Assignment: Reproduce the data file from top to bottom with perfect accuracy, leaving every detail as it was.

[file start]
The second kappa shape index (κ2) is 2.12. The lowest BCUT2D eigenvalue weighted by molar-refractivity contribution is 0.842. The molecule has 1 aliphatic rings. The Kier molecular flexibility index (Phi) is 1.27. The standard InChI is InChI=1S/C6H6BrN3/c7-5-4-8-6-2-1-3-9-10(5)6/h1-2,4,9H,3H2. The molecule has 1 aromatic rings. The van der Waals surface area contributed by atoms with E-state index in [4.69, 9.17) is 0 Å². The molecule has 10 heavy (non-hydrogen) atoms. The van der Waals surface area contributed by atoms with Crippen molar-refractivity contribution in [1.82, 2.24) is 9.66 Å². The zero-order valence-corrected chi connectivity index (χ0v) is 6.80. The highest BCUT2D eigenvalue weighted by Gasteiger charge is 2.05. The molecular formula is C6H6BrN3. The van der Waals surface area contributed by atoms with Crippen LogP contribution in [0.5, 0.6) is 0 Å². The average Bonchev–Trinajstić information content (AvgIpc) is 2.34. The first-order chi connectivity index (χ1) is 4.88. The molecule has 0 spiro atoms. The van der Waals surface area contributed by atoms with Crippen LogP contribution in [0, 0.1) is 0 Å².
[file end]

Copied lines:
The second kappa shape index (κ2) is 2.12. The lowest BCUT2D eigenvalue weighted by molar-refractivity contribution is 0.842. The molecule has 1 aliphatic rings. The Kier molecular flexibility index (Phi) is 1.27. The standard InChI is InChI=1S/C6H6BrN3/c7-5-4-8-6-2-1-3-9-10(5)6/h1-2,4,9H,3H2. The molecule has 1 aromatic rings. The van der Waals surface area contributed by atoms with E-state index in [4.69, 9.17) is 0 Å². The molecule has 10 heavy (non-hydrogen) atoms. The van der Waals surface area contributed by atoms with Crippen molar-refractivity contribution in [1.82, 2.24) is 9.66 Å². The zero-order valence-corrected chi connectivity index (χ0v) is 6.80. The highest BCUT2D eigenvalue weighted by Gasteiger charge is 2.05. The molecular formula is C6H6BrN3. The van der Waals surface area contributed by atoms with Crippen LogP contribution in [0.5, 0.6) is 0 Å². The average Bonchev–Trinajstić information content (AvgIpc) is 2.34. The first-order chi connectivity index (χ1) is 4.88. The molecule has 0 spiro atoms. The van der Waals surface area contributed by atoms with Crippen LogP contribution in [0, 0.1) is 0 Å².